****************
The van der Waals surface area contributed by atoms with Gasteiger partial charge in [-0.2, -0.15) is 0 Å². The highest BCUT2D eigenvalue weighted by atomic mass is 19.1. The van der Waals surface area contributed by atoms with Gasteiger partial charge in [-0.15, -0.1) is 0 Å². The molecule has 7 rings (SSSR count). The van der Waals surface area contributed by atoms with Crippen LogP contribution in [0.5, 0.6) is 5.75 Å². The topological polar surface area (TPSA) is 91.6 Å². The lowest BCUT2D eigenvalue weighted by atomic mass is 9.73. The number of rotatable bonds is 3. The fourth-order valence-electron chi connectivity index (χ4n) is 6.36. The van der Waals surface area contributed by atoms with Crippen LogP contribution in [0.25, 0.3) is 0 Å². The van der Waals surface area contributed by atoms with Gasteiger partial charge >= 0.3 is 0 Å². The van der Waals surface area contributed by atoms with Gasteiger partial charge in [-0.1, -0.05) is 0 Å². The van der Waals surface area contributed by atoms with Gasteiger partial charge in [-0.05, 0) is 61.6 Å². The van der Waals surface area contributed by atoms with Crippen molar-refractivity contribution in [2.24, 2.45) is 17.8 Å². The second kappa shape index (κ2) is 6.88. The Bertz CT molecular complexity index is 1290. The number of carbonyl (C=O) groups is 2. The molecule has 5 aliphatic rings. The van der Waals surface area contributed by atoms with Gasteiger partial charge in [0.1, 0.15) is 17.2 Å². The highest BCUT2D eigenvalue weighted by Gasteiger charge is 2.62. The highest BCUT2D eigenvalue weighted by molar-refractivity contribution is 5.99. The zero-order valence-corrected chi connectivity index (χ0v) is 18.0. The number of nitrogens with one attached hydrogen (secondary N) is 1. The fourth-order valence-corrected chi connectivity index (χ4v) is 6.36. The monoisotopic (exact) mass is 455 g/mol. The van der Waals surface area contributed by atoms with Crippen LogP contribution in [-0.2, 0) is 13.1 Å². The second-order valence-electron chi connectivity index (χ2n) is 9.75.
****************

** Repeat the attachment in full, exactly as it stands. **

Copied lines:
The van der Waals surface area contributed by atoms with Gasteiger partial charge in [-0.2, -0.15) is 0 Å². The highest BCUT2D eigenvalue weighted by atomic mass is 19.1. The van der Waals surface area contributed by atoms with Gasteiger partial charge in [-0.15, -0.1) is 0 Å². The molecule has 7 rings (SSSR count). The van der Waals surface area contributed by atoms with Crippen LogP contribution in [0.5, 0.6) is 5.75 Å². The topological polar surface area (TPSA) is 91.6 Å². The lowest BCUT2D eigenvalue weighted by atomic mass is 9.73. The number of rotatable bonds is 3. The fourth-order valence-electron chi connectivity index (χ4n) is 6.36. The van der Waals surface area contributed by atoms with Crippen LogP contribution in [0.25, 0.3) is 0 Å². The van der Waals surface area contributed by atoms with Gasteiger partial charge >= 0.3 is 0 Å². The van der Waals surface area contributed by atoms with Gasteiger partial charge in [-0.1, -0.05) is 0 Å². The van der Waals surface area contributed by atoms with Gasteiger partial charge in [-0.05, 0) is 61.6 Å². The van der Waals surface area contributed by atoms with Crippen molar-refractivity contribution in [2.24, 2.45) is 17.8 Å². The second kappa shape index (κ2) is 6.88. The Bertz CT molecular complexity index is 1290. The number of carbonyl (C=O) groups is 2. The molecule has 5 aliphatic rings. The van der Waals surface area contributed by atoms with Gasteiger partial charge in [0.1, 0.15) is 17.2 Å². The highest BCUT2D eigenvalue weighted by Gasteiger charge is 2.62. The highest BCUT2D eigenvalue weighted by molar-refractivity contribution is 5.99. The zero-order valence-corrected chi connectivity index (χ0v) is 18.0. The number of nitrogens with one attached hydrogen (secondary N) is 1. The fourth-order valence-corrected chi connectivity index (χ4v) is 6.36. The monoisotopic (exact) mass is 455 g/mol. The van der Waals surface area contributed by atoms with Crippen LogP contribution in [-0.2, 0) is 13.1 Å². The second-order valence-electron chi connectivity index (χ2n) is 9.75.